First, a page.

The Subwoofer DIY Page - Projects
Mission 751 Rebuild
31 May 2020

For a long while, my main set of speakers have been a pair of Mission 751s that I purchased in England in 1993 while I was there on a business trip. Unfortunately, while the boxes are in near perfect condition, the time and tropical climate have not been kind to the drivers. The tweeters were the first to go, with the coating disappearing from the domes and the domes themselves developing kinks that resulted in increased distortion at higher frequencies.  Then the rubber surrounds for the bass drivers started to go (which was a bit unusual and unexpected). 

So, a project that was geared toward just replacing the tweeters turned out to be a full driver and cross-over replacement, with the only thing being kept being the cabinets. So officially these are no longer Mission 751s, but a new speaker design using the Mission 751 cabinets.

Driver Choices
It turns out that the choice of drivers available to me was extremely limited, if I didn't want to make any visible modifications to the Mission 751 cabinets.  The only bass driver that I could find that both physically fit and had t/s parameters that suggested that they would work decently well in the Mission 751 cabinets were the Dayton Audio DC130A-8 drivers.  Luckily these drivers are also pretty cheap (available for about US$20 each when I purchased them).  As for the tweeters, the best match for the Mission 751's OEM tweeter faceplate that I could find turned out to be the Peerless OC25SC65-04 1" dome tweeter, available from Parts Express for about US$8 each.  This means that the total driver replacement cost turned out to be US$56, not too bad for a pair of speakers that cost me around US$500 when purchased new.  Are there better drivers available?  Sure, but they would have required visible modification of the cabinets, which I wanted to avoid.

Driver Installation
Replacing the Mission 751's OEM driver was pretty simple to do - just remove the bolts holding the metal bracket over the OEM driver, replace the OEM driver with the new bass driver and then replace the metal bracket and bolts. I was planning to remove the paper bracket around the surround of the the DC130A-8 drivers to allow the bracket to mount a bit more flush to the front baffle, but decided not to in the end, and I'm glad that I chose not to, as I think the change would have very little difference. The tweeter on the other hand took a little more work to install.  I removed the OEM tweeter faceplate from the tweeter, remove the metal protective mesh and basically hot-glued the new tweeter into place (it's a small neo-magnet based tweeter, so the hotglue would be more than enough to hold it in place).  I applied hotglue liberally along the sides if the tweeter as well to ensure that there would be no air leaks around the tweeter when the OEM tweeter faceplate was reinstalled.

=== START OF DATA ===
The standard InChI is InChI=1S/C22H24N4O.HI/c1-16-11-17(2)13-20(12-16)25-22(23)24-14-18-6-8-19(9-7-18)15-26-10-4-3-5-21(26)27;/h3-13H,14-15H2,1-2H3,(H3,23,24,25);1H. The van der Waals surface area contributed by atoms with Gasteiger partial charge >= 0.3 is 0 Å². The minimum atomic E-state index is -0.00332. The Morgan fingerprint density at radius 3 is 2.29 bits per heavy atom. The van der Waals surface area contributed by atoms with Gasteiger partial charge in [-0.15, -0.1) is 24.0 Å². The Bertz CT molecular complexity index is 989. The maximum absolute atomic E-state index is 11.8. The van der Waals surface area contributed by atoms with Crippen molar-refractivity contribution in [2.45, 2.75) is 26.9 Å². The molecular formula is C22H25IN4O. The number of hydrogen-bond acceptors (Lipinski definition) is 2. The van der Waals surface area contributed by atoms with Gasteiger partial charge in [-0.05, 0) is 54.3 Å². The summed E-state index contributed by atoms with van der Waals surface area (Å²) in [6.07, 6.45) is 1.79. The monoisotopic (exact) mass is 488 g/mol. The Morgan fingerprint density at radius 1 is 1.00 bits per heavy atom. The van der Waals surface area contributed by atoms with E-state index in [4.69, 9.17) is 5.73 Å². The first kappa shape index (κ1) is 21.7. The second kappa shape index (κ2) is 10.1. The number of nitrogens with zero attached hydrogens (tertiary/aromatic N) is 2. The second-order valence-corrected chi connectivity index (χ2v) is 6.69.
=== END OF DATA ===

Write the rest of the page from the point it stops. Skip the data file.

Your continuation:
Crossover design
I took the same approach designing a new x-over for the chosen drivers as I've done in the past - I measured both the impedance and frequency response curves for the drivers, measured the z-axis offset for the tweeters, and then used XSim to come up with a suitable x-over for them.  Originally I planned to try and match the original response of the Mission 751s as closely as possible, but subsequently decided to tweak the response a little bit to remove a little of the "sizzle" at the top end of the response curve.  Illustrated below is the current version of the x-over that I'm using at the moment. The parts cost worked out to about US$50, bringing the cost of the whole exercise to US$100.


What's that 0.12mH inductor doing in the bypass leg of the woofer circuit? Well, that's there to add a "notch" filter that trims the DC130A's response at higher frequencies, making it a better match for the Peerless tweeter through and above the x-over region.

Another note: while the x-over diagram shows a common ground, the Mission 751 is configured to support biamping, so in the actual build I kept the ground path for the tweeter separate from the ground path for the woofer.  

I think that the results I've achieved seem to be quite successful. And the rebuilt speakers look like they came from the factory that way.

Further Notes:
The grille for these speakers really does a number on the frequency response (see chart below). When I have a chance, I'm going to look into seeing of the grilles can be modified (possibly by adding a felt panel) to reduce or eliminate their impact on the response curve.

After I started rebuilding these speakers, my attention was drawn to another tweeter that just might fit - the Dayton Audio ND25FN-4. Those look like a copy of the Peerless tweeter that I used, except that they also include a heatsink.I think if I was going to do another rebuild, I'd probably try those instead, to see if they fit.

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